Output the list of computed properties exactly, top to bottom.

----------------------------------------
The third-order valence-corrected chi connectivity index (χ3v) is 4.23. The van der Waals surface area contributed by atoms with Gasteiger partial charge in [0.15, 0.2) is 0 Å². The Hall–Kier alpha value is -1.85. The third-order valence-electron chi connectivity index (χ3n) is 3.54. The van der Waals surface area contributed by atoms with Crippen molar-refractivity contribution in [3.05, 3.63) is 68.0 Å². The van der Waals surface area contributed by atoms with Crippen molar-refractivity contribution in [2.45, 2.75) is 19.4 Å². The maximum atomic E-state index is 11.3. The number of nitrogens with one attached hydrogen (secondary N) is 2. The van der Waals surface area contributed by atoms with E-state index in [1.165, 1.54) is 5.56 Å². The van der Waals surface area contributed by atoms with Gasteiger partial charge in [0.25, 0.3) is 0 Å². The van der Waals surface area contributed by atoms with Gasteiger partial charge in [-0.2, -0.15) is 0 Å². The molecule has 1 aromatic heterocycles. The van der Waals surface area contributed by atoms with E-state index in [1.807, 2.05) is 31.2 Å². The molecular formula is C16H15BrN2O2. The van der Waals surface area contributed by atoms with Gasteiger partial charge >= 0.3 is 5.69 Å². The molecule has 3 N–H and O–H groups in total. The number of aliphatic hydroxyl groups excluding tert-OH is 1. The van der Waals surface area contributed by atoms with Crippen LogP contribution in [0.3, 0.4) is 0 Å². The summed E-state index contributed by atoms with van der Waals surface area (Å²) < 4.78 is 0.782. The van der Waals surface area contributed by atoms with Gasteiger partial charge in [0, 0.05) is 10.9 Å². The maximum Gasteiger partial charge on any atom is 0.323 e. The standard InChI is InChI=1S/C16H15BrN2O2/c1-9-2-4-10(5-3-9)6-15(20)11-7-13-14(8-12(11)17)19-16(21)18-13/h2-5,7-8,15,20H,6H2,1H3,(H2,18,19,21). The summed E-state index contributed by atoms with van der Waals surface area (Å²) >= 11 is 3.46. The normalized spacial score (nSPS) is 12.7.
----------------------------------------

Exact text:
The third-order valence-corrected chi connectivity index (χ3v) is 4.23. The van der Waals surface area contributed by atoms with Gasteiger partial charge in [0.15, 0.2) is 0 Å². The Hall–Kier alpha value is -1.85. The third-order valence-electron chi connectivity index (χ3n) is 3.54. The van der Waals surface area contributed by atoms with Crippen molar-refractivity contribution in [3.05, 3.63) is 68.0 Å². The van der Waals surface area contributed by atoms with Crippen molar-refractivity contribution in [2.45, 2.75) is 19.4 Å². The maximum atomic E-state index is 11.3. The number of nitrogens with one attached hydrogen (secondary N) is 2. The van der Waals surface area contributed by atoms with E-state index in [1.165, 1.54) is 5.56 Å². The van der Waals surface area contributed by atoms with Gasteiger partial charge in [0.25, 0.3) is 0 Å². The van der Waals surface area contributed by atoms with Gasteiger partial charge in [-0.2, -0.15) is 0 Å². The molecule has 1 aromatic heterocycles. The van der Waals surface area contributed by atoms with E-state index in [1.807, 2.05) is 31.2 Å². The molecular formula is C16H15BrN2O2. The van der Waals surface area contributed by atoms with Gasteiger partial charge >= 0.3 is 5.69 Å². The molecule has 3 N–H and O–H groups in total. The number of aliphatic hydroxyl groups excluding tert-OH is 1. The van der Waals surface area contributed by atoms with Crippen LogP contribution in [0.3, 0.4) is 0 Å². The summed E-state index contributed by atoms with van der Waals surface area (Å²) < 4.78 is 0.782. The van der Waals surface area contributed by atoms with Gasteiger partial charge in [0, 0.05) is 10.9 Å². The maximum Gasteiger partial charge on any atom is 0.323 e. The standard InChI is InChI=1S/C16H15BrN2O2/c1-9-2-4-10(5-3-9)6-15(20)11-7-13-14(8-12(11)17)19-16(21)18-13/h2-5,7-8,15,20H,6H2,1H3,(H2,18,19,21). The summed E-state index contributed by atoms with van der Waals surface area (Å²) >= 11 is 3.46. The normalized spacial score (nSPS) is 12.7.